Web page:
EGU General Assembly 2021
© Author(s) 2021. This work is distributed under
the Creative Commons Attribution 4.0 License.

Impact of warm air mass intrusions on atmospheric chemistry and microphysics – Observations during MOSAiC

Julia Schmale1, Lubna Dada1, Ivo Beck1, Tuija Jokinen2, Lauriane Quélélever2, and Tii Laurila2
Julia Schmale et al.
  • 1School of Architecture, Civil and Environmental Engineering, École Polytechnique fédérale de Lausanne, Switzerland (
  • 2Institute for Atmospheric and Earth System Research (INAR/Physics), P.O. Box 64, FI-00014 University of Helsinki, Finland

The Arctic aerosol and trace gas regime features strong seasonal differences. The haze season in winter is dominated by long-range transported mid-latitude anthropogenic emissions, while the cleaner summer season is characterized by more local and natural trace gas and aerosol sources. Aerosols and trace gases have been shown to be important for the Arctic radiative balance, inducing an overall net positive radiative forcing through direct radiation interactions.

Aerosols and trace gases are fundamentally different between seasons in terms of chemical composition and microphysical properties. In winter, accumulation mode particles - with a concentration between 100 and 300 cm-3- composed mainly of sulfate, sodium and organics occur, and trace gases relevant for aerosol formation have very low concentrations. In summer, the aerosol number concentration is highly variable reaching from a few to thousands per cubic centimeter, in case of new particle formation. Their size distribution contains nucleation, Aitken and accumulation modes. Trace gases become more abundant, particularly in the marginal ice zone where marine microbial activity emits dimethylsulfide, which leads to the formation of the trace gases sulfuric acid and methanesulfonic acid, which in turn form secondary aerosol mass.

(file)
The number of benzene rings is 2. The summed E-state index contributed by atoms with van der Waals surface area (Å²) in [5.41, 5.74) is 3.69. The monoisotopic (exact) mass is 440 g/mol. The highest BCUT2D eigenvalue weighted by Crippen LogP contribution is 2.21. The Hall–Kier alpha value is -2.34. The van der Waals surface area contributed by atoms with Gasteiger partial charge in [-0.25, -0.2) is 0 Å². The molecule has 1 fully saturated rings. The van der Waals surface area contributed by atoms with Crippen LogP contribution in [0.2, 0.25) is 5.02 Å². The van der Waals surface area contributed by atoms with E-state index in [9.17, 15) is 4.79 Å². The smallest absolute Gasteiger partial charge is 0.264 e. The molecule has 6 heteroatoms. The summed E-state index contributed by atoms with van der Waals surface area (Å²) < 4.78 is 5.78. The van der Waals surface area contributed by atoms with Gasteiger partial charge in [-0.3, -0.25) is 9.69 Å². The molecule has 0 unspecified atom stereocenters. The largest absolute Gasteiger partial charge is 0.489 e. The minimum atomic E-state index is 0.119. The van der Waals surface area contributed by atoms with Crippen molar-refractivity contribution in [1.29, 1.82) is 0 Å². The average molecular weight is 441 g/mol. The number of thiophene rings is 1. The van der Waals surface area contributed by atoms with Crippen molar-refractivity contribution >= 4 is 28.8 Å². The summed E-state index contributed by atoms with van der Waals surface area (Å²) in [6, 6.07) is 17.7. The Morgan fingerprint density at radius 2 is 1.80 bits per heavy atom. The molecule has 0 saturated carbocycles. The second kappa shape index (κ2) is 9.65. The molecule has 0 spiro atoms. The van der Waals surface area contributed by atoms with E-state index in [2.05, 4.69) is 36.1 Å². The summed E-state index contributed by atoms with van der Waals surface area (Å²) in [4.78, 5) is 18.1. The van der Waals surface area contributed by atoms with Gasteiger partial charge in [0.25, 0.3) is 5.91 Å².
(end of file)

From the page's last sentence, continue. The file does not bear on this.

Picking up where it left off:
The transition seasons, i.e. spring and autumn, have been studied much less in terms of aerosol and trace gas chemical and microphysical properties in the past , except for ozone depletion events in spring where halogenated trace gases are predominantly involved. The transition between the two aerosol regimes is relatively short. Focusing on spring, the season is characterized by the arrival of warmer and moister air masses from the south, which transport different aerosols and trace gases up north. Cloud formation and precipitation en route have a strong impact on the aerosol number concentrations and size distribution, as well as on the chemical composition due to heterogeneous chemistry in cloud droplets.

Here, we present first results from observations of warm air mass intrusions reaching the Multidisciplinary drifting Observatory for the Study of Arctic Climate (MOSAiC) expedition in mid-April 2020. The period before arrival was characterized by persistent northerly winds, hence aged and dry Arctic air masses, where a very stable accumulation mode composed of sulfate and organics with traces of halogens was measured. With the arrival of southerly air masses, the size distribution started featuring several modes, which increased and decreased in diameter and concentration. Moreover, the chemical composition was significantly changed, featuring methanesulfonic acid from algal blooms in the north Atlantic.

How to cite: Schmale, J., Dada, L., Beck, I., Jokinen, T., Quélélever, L., and Laurila, T.: Impact of warm air mass intrusions on atmospheric chemistry and microphysics – Observations during MOSAiC, EGU General Assembly 2021, online, 19–30 Apr 2021, EGU21-4137,, 2021.

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